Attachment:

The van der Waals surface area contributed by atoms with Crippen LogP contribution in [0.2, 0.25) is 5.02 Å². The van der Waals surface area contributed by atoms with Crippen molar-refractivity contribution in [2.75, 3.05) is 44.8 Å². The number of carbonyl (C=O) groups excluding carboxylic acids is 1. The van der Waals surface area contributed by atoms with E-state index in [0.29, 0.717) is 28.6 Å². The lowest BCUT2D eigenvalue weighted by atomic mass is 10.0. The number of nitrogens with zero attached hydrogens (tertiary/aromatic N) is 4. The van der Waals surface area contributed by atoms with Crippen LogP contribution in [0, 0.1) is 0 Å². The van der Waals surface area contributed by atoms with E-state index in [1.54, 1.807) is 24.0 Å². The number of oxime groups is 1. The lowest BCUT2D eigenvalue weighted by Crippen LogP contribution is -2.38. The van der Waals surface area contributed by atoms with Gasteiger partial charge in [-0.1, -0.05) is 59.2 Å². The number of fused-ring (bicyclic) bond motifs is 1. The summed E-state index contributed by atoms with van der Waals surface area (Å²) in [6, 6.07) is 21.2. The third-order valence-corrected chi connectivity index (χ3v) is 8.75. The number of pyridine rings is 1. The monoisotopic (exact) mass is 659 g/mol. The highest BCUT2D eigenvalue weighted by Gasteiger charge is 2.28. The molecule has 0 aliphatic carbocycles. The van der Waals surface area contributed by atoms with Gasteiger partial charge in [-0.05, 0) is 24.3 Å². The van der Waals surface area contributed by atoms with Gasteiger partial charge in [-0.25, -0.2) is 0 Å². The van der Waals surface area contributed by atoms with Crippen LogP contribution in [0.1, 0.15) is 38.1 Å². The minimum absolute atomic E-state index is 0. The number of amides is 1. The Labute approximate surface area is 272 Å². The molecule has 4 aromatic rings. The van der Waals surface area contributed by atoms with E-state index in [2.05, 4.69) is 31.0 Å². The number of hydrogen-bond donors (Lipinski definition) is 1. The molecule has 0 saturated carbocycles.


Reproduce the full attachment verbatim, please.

The van der Waals surface area contributed by atoms with Crippen LogP contribution in [0.2, 0.25) is 5.02 Å². The van der Waals surface area contributed by atoms with Crippen molar-refractivity contribution in [2.75, 3.05) is 44.8 Å². The number of carbonyl (C=O) groups excluding carboxylic acids is 1. The van der Waals surface area contributed by atoms with E-state index in [0.29, 0.717) is 28.6 Å². The lowest BCUT2D eigenvalue weighted by atomic mass is 10.0. The number of nitrogens with zero attached hydrogens (tertiary/aromatic N) is 4. The van der Waals surface area contributed by atoms with Crippen LogP contribution in [0, 0.1) is 0 Å². The van der Waals surface area contributed by atoms with E-state index in [1.54, 1.807) is 24.0 Å². The number of oxime groups is 1. The lowest BCUT2D eigenvalue weighted by Crippen LogP contribution is -2.38. The van der Waals surface area contributed by atoms with Gasteiger partial charge in [-0.1, -0.05) is 59.2 Å². The number of fused-ring (bicyclic) bond motifs is 1. The summed E-state index contributed by atoms with van der Waals surface area (Å²) in [6, 6.07) is 21.2. The third-order valence-corrected chi connectivity index (χ3v) is 8.75. The number of pyridine rings is 1. The monoisotopic (exact) mass is 659 g/mol. The highest BCUT2D eigenvalue weighted by Gasteiger charge is 2.28. The molecule has 0 aliphatic carbocycles. The van der Waals surface area contributed by atoms with Gasteiger partial charge in [-0.05, 0) is 24.3 Å². The van der Waals surface area contributed by atoms with Gasteiger partial charge in [-0.25, -0.2) is 0 Å². The van der Waals surface area contributed by atoms with Crippen LogP contribution in [0.1, 0.15) is 38.1 Å². The minimum absolute atomic E-state index is 0. The number of amides is 1. The Labute approximate surface area is 272 Å². The molecule has 4 aromatic rings. The van der Waals surface area contributed by atoms with E-state index in [2.05, 4.69) is 31.0 Å². The number of hydrogen-bond donors (Lipinski definition) is 1. The molecule has 0 saturated carbocycles.